Three Royal Lessons On Branding

Walker SmithSeptember 28, 20222 min

The pomp and circumstance of the state funeral for Her Majesty Queen Elizabeth II was magnificent, indeed, breathtaking. Throughout the hours-long broadcast, we were reminded over and over we would never see anything like this again in our lifetimes, and that no country does pageantry like Great Britain. I concur.

But one question raised never got a satisfactory answer. It was asked in many ways, some less admiring than others. Why were so many citizens of the United Kingdom of Great Britain and Northern Ireland, as well as those of Commonwealth Nations, so deeply moved by the Queen’s death and memorial? Interestingly, the question was often phrased in ways that answered it. Critics of the monarchy and the colonial history of the U.K. explained their dissent from grief on the basis of what the Queen stood for. That’s the answer, and it matters for marketers because the connection people had with the Queen provides three lesson for brands.

1. People Are Invested In Narrative Stories. The Queen embodied a story about the nation, one of service, integrity, and tenacity. People saw that in the Queen and, by extension, in their nation and in themselves. The longevity of her reign echoed the long, rich history of Great Britain. Those who took exception did so because they felt the story is one of colonialism, but either way it was about narrative. That’s what people look for—a narrative in which they can invest themselves. They want that from brands.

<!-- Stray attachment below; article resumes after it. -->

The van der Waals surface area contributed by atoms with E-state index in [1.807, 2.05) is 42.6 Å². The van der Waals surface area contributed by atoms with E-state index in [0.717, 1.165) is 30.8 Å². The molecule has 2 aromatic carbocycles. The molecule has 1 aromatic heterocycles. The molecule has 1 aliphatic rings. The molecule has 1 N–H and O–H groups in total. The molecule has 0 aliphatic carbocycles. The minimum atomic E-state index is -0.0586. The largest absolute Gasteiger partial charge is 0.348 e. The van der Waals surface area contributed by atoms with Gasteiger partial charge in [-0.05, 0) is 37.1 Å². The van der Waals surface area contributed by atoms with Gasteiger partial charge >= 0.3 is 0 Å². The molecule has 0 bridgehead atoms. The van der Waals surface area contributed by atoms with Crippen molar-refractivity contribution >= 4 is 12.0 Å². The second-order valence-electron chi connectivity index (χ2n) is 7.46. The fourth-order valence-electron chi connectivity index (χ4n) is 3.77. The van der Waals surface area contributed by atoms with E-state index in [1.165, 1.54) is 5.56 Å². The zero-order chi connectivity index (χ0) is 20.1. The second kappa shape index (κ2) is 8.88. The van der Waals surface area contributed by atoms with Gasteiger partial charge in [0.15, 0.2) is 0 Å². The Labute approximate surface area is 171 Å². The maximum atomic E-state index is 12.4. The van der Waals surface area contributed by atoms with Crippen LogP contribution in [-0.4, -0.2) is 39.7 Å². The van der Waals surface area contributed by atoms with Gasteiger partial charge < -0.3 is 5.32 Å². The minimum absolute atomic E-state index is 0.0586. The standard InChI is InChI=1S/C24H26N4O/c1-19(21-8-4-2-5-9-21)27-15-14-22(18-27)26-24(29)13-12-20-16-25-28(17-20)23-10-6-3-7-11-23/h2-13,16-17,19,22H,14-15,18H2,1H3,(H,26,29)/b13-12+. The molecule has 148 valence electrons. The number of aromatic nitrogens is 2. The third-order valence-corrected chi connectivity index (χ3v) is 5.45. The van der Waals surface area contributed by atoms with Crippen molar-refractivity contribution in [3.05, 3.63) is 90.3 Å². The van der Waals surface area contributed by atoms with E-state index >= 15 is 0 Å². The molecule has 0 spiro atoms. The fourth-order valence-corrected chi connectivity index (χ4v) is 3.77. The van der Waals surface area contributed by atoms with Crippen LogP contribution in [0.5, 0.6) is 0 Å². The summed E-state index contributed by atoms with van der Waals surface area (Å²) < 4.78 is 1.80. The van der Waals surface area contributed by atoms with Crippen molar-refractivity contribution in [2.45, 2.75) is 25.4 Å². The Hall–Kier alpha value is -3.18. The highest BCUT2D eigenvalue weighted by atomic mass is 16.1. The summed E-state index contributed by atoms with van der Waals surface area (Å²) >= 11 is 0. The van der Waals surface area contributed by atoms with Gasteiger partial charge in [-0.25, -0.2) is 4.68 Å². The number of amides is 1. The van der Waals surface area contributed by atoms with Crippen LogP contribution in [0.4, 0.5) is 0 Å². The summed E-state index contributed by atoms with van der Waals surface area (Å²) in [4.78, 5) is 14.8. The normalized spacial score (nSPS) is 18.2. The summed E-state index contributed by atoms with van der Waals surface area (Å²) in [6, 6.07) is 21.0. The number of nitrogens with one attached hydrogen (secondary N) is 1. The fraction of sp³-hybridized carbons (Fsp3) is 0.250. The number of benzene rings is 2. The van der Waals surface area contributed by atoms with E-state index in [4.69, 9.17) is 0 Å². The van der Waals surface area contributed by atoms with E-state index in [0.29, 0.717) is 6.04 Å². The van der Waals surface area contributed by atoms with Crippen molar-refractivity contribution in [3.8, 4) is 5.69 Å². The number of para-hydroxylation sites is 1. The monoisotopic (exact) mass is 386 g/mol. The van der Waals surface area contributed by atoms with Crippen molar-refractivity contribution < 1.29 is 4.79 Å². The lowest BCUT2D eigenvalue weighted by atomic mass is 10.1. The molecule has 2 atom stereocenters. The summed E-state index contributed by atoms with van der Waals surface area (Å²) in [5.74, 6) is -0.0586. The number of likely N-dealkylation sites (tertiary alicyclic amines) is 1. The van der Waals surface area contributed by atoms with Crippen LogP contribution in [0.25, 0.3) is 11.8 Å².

2. People Are Emotionally Engaged With Stories. The crowds packed deep and lining the streets were a testimony to the emotional connection people felt. Some people waited as long as 12 to 24 hours to pay their respects in Westminster Hall. This was emotion on display, not reason, and that’s true of the best brands as well. Brands must do more than announce their presence and availability. Brands must tie to the heart not merely to the head.

3. People Want Continuity. As TV commentators noted, the role played by King Charles III in many of the ceremonies was about bolstering his bona fides. People want the reassurance of continuity, which the Queen was mindful about providing during past times of national crisis. She was a rock of continuity, seven decades during which most people now alive in Great Britain knew no other monarch. The monarchy must sustain that. It’s similar for brands. People want to know what to expect. It’s fine to stay fresh, but not to lose the continuity that defines great brands.

Contributed to Branding Strategy Insider By: Walker Smith, Chief Knowledge Officer, Brand & Marketing at Kantar

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